I declared 3 elements (User, Password and the Log On button). Keep in mind that as more criteria you give to your element, it is going to be more accurate. It is important for an element to be uniquely identified.
You can change the Element Class, whether if it is an input, checkbox, button, etc. Also, when selecting the elements through the screen, it is important to check in the HTML body that you’re selecting a clickable HTML element. In this case you can see how the User Name is identified as an Input in the HTML tree (to see this view, change the above view to “Both”).
You can also check out the specific ID by inspecting the HTML elements in your browser.
When you’re done declaring them, now let’s see the element declaration for the transaction input in the main menu of the system (SAP Easy Access screen):
Now when accessing to the transaction in the Maintain Business Partner screen, see how the element class for the Person’s button is different:
Here (Create Person screen) I declared more elements, however for this exercise we are going to focus in the main ones (Business Partner’s First and Last Name).
After you’re done declaring the elements, now what you need to do is to create an Automation (click on create at the top-left of your screen and select automation). I named mine “Create Business Partner”.
Here I already selected the first screen (Log On), just drag and drop it inside the workflow:
Now for each screen, you need to set up each activity. As it is a web application, you first need to start with the activity “Start Web Page“.
Here I have the whole workflow already set up and as an Input Parameter, I’m selecting Chrome as the browser where I want the bot to run the application. For this you have to click on the “pen” sign and copy this line: irpa_core.enums.navigator.Chrome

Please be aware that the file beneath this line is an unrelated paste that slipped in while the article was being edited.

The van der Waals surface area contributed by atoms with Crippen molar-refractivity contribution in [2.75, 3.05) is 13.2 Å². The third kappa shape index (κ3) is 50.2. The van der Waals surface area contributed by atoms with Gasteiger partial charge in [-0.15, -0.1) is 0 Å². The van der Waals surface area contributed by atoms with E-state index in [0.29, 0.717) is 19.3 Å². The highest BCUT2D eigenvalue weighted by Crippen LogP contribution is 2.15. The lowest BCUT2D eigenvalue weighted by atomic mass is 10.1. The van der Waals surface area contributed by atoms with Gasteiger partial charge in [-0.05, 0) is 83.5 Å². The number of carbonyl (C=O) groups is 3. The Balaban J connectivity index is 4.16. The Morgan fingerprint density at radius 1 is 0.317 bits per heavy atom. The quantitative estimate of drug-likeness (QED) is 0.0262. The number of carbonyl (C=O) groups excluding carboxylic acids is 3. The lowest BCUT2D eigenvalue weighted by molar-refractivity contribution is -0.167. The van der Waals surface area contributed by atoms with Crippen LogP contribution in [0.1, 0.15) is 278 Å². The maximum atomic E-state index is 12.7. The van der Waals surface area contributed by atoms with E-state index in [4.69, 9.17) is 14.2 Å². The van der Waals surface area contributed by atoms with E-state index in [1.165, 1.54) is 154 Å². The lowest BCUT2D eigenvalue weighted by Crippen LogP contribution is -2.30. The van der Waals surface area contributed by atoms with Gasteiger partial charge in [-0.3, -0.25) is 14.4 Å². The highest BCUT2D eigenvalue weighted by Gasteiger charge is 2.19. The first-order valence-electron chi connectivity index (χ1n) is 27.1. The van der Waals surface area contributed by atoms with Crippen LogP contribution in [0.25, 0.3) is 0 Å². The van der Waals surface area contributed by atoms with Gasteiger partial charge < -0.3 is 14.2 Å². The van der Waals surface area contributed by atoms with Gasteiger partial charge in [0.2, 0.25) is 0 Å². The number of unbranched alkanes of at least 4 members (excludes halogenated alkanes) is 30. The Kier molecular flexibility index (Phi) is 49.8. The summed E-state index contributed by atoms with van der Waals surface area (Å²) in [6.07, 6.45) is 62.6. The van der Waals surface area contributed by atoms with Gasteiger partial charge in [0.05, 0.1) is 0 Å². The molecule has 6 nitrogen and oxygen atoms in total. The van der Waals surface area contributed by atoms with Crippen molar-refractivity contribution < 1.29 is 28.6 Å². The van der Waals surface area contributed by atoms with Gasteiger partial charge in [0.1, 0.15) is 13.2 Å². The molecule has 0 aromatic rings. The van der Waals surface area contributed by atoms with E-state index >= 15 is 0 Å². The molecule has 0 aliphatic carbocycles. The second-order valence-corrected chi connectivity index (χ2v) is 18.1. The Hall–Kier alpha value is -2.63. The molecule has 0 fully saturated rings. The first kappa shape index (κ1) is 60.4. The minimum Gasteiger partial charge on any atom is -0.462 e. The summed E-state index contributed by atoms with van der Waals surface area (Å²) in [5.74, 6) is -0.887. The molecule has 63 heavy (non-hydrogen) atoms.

As you can see, the following activities in general have a Wait Element activity before setting their values, Why? Because the bot needs to wait until the element is correctly loaded in the application before setting their values.
For this exercise, as it is just a test, I’m setting my credentials as values. However, the proper way to do this in “real life” is to create Variables in the settings restricted for your Environment.
The Keystroke simulates pressing a Key in your keyboard. In this case instead of clicking the Log On button, I’m setting an Keystroke for the Enter key to access the system. To enable it, you need to copy this command in your input parameter: irpa_core.enums.key.Enter
I do the same when confirming “BP” as the transaction I’m interested in.
First I set the element “BP”:
Then confirm it with the Enter Keystroke:
In the case of the Maintain Business Partner screen, the main activity is Click Element for the Person Button:
Now let’s use First and Last Name as the main Business Partner data needed to create it. Some trick: it is possible due to the Demo System that after setting the value it doesn’t save them properly, so a workaround that I found for this, is to set up an Enter or Save Keystroke after each value and saving the Business Partner with a F11 Keystroke (instead of clicking the save button) with this command: irpa_core.enums.key.F11
For more information about Virtual Key Functions for SAP GUI applications, check out this list.
I recommend you to keep testing your bot while you’re building it, to ensure it is working fine. To test it, you just have to click on the Test button at the top-right side of your screen.
Check out in this video the testing result:
I’ll leave the blog until this point, however in this next blog post I’ll show you how to deploy your bot to your test environment and where to set up the triggers.
I hope you’d enjoyed this exercise 🙂